Header Header








Tell me about...

Horse Chestnut

What is horse chestnut? What is it used for?

Horse chestnut is a tree originally grown in Asia and northern Greece, but now cultivated in Europe and North America. The tree produces fruits that are made up of a spiny capsule that resembles a walnut. Each capsule contains between one and three seeds, which are known as horse chestnuts. In addition to the seeds, the leaves and bark of the horse chestnut tree are used medicinally.

The active ingredient in horse chestnut seeds is aescin, a substance shown to promote circulation of the blood through the veins. It also acts as an anti-inflammatory, and has been shown to reduce swelling and edema following injury, particularly following surgery or head injuries.

Horse chestnut extracts can be applied either topically or internally. Double-blind studies have found that oral extracts can help people with venous insufficiency and varicose veins, while topical extracts have been beneficial to people with postsurgical edema.

How much horse chestnut should I take?

Many practitioners recommend 50-75 mg of a horse chestnut extract that has been standardized for aescin content. For tinctures, 1-4ml TID is recommended, although there are some questions about the amount of aescin that can be absorbed this way.

What forms of horse chestnut are available?

The most common forms of horse chestnut are extracts, which can be delivered topically or orally. Tinctures and gels are also available.

What can happen if I take too much horse chestnut? Are there any interactions I should be aware of? What precautions should I take?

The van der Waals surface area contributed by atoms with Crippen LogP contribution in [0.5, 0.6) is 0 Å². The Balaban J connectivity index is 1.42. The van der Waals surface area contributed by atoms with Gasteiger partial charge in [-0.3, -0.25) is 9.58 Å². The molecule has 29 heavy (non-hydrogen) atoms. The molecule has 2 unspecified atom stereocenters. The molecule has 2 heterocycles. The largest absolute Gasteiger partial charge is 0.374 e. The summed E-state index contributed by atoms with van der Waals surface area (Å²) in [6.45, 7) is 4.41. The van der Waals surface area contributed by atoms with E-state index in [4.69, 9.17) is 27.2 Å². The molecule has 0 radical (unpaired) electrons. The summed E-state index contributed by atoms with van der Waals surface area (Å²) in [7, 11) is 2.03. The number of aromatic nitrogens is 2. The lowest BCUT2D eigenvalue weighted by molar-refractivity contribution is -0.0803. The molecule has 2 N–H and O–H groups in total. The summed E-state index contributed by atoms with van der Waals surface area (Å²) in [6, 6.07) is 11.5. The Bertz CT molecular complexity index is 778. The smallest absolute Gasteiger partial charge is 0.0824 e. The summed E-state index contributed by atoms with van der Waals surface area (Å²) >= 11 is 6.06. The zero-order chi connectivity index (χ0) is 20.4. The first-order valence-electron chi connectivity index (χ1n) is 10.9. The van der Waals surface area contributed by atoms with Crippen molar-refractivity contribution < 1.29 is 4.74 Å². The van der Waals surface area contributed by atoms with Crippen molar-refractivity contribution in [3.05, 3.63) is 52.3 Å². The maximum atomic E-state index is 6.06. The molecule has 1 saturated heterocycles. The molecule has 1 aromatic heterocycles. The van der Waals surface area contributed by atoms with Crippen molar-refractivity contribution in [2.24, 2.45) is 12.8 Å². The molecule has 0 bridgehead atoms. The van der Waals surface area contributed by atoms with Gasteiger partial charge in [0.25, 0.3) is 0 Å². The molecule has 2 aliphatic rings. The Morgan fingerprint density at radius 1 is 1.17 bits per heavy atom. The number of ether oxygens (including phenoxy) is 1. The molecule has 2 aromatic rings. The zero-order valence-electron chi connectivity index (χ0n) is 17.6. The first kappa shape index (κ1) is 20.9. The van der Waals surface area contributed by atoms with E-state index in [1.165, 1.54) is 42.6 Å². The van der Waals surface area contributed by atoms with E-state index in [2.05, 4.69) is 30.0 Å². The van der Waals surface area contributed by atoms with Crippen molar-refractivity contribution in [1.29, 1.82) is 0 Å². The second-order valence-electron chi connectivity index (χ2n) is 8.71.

Internal use of standardized horse chestnut extracts at recommended amounts is considered generally safe, although there have been occasional reports of itching, nausea and upset stomach associated with this product. It should not be taken by patients suffering from kidney or liver damage, and it should not be taken while pregnant unless recommended by a doctor.

Topical horse chestnut products may cause an allergic skin reaction. In addition, certain medications, such as heparin, warfarin and ticlopidine, may interact with horse chestnut.

Other Resources :

The More You Know About Minerals

The More You Know About Nutrition

Subscribe to "To Your Health" our free e-mail health newsletter.

Ask a DC

Find a Chiropractor Near You


  • Chandler RF. Horse chestnut. Canadian Pharm J Jul/Aug 1993:297,300.
  • Diehm C, Trampish HJ, Lange S, Schmidt C. Comparison of leg compression stocking and oral horse chestnut seed extract therapy in patients with chronic venous insufficiency. Lancet 1996;347:292—4.
  • Dittler MH, Ernst E. Horse chestnut seed extract for chronic venous insufficiency: a criteria-based systematic review. Arch Dermatol 1998;134:1356—60.
  • Guillaume M, Padioleau F. Venotonic effect, vascular protection, anti-inflammatory and free radical scavenging properties of horse chestnut extract. Arzneim-Forsch Drug Res 1994;44:25—35.
  • Weiss RF. Herbal Medicine. Gothenburg, Sweden: Ab Arcanum and Beaconsfield, UK: Beaconsfield Publishers Ltd., 1988:188—9.


Designed by Dynamic Chiropractic

To report inappropriate ads,click here

Advertising Information | About Us | DC Deals & Events Newsletter | ChiroFind | ChiroPoll | Chiropractic Directory
Chiropractic Mailing Lists | Chiropractic Product Showcase | Classified Advertising | DC News Update Newsletter
Discussion Forums | Event Calendar | For Chiropractic Students | Link to Us | Meet the Staff
Other Sources | Previous Issues | Research Review Newsletter | Site Map | Webcasts

[ Home ] [ Contact Us ]

Other MPA Media Sites:
DynamicChiropractic | DynamicChiropractic Canada | ChiroFind | ToYourHealth | AcupunctureToday
MassageToday | ChiropracticResearchReview | SpaTherapy | NutritionalWellness | NaturopathyDigest

Privacy Policy | User Agreement

All Rights Reserved, Dynamic Chiropractic, 2011.